[games_access] eAccessibility????? -> Website -> Glossary

Michelle Hinn hinn at uiuc.edu
Sun Oct 24 00:36:25 EDT 2010

That's a good idea!

It's important to recognize that different cultures have different views of the disabled and until very recently China was REALLY insensitive toward the disabled. It wasn't until the Beijing Olympics and this year's World Expo in Shanghai that helped pave the way because so many were attending from outside of Asia. I even have travel books that have point blank advised those with disabilities to NOT go to certain areas in Asia because the lack of accessible hotels, ramps, etc. Let alone the terminology.


On Oct 23, 2010, at 8:27 AM, Sandra Uhling wrote:

> Hi,


> I recommend a glossary on the new website.

> Maybe it should be easy to edit? But only be registered people.


> The UN and UNICEF support us with some definitions.

> I ask them if they can help us (Germany) with some more definitions, we need

> them.

> People do discuss a lot about terms....


> Best regards,

> Sandra


> -----Ursprüngliche Nachricht-----

> Von: games_access-bounces at igda.org [mailto:games_access-bounces at igda.org] Im

> Auftrag von hinn at illinois.edu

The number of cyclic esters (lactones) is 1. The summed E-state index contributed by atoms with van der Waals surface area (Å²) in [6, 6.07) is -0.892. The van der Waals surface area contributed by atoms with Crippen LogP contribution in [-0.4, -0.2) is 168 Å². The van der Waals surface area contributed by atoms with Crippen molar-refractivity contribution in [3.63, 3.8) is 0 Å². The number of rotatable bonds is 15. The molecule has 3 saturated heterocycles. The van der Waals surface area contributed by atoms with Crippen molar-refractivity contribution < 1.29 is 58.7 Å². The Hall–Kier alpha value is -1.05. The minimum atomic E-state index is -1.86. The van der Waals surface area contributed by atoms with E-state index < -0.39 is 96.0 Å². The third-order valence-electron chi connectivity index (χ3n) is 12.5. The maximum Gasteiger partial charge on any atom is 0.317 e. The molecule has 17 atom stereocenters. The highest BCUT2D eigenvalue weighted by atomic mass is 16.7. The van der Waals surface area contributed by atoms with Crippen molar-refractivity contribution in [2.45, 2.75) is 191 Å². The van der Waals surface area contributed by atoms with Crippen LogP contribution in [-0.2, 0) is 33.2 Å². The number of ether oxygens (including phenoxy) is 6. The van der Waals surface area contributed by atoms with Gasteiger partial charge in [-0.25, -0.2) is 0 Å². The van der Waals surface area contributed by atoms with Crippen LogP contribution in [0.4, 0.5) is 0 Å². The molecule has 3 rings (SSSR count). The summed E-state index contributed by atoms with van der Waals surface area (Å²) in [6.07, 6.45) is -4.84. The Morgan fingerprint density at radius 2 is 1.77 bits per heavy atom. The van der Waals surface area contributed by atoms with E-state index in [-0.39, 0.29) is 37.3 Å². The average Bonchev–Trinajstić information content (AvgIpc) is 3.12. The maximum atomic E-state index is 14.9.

> Gesendet: Samstag, 23. Oktober 2010 00:42

> An: IGDA Games Accessibility SIG Mailing List

> Betreff: Re: [games_access] eAccessibility?????


> In some countries in Asia, accessibility and disability are very difficult

> to translate as well. In Japan and China, "barrier-free" is used for

> accessible but, unfortunately, disability will often be translated to

> "deformity" (ie, instead of saying a person is disabled they will say that

> they are deformed).


> So this adds to the confusion as I learned this summer!


> Michelle


> ---- Original message ----

>> Date: Fri, 22 Oct 2010 23:02:36 +0200

>> From: "Sandra Uhling" <sandra_uhling at web.de>

>> Subject: [games_access] eAccessibility?????

>> To: "'IGDA Games Accessibility SIG Mailing List'" <games_access at igda.org>


>> Hi,


>> I do not have words for this. I do not understand it.

>> Are people so stupid?


>> There are lots of words and terms that fail because of different

>> understanding.

>> You can see this very well when you look into the discussion about the new

>> UN Convention.


>> In Paris they said eAccessibility is elderly Accessibility (without

> disabled

>> elderly people).

>> The Disabled People international (DPI) says eAccessibility is ICT

>> accessibility.

>> In Germany they translated inclusion with integration.


>> There are lots of developments in eAccessibility that focus only on "easy

> to

>> use".

>> Why do we spend so much money for things not all can use?

>> Why do we talk and discuss so much about terms? And why do people often

> want

>> to misunderstand words?

>> Why do we still built houses (special hospitals) that ignore knowledge

> about

>> accessibility?


>> Best regards,

>> Sandra



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> .......................................

> these are mediocre times and people are

> losing hope. it's hard for many people

> to believe that there are extraordinary

> things inside themselves, as well as

> others. i hope you can keep an open

> mind.

> -- "unbreakable"

> .......................................

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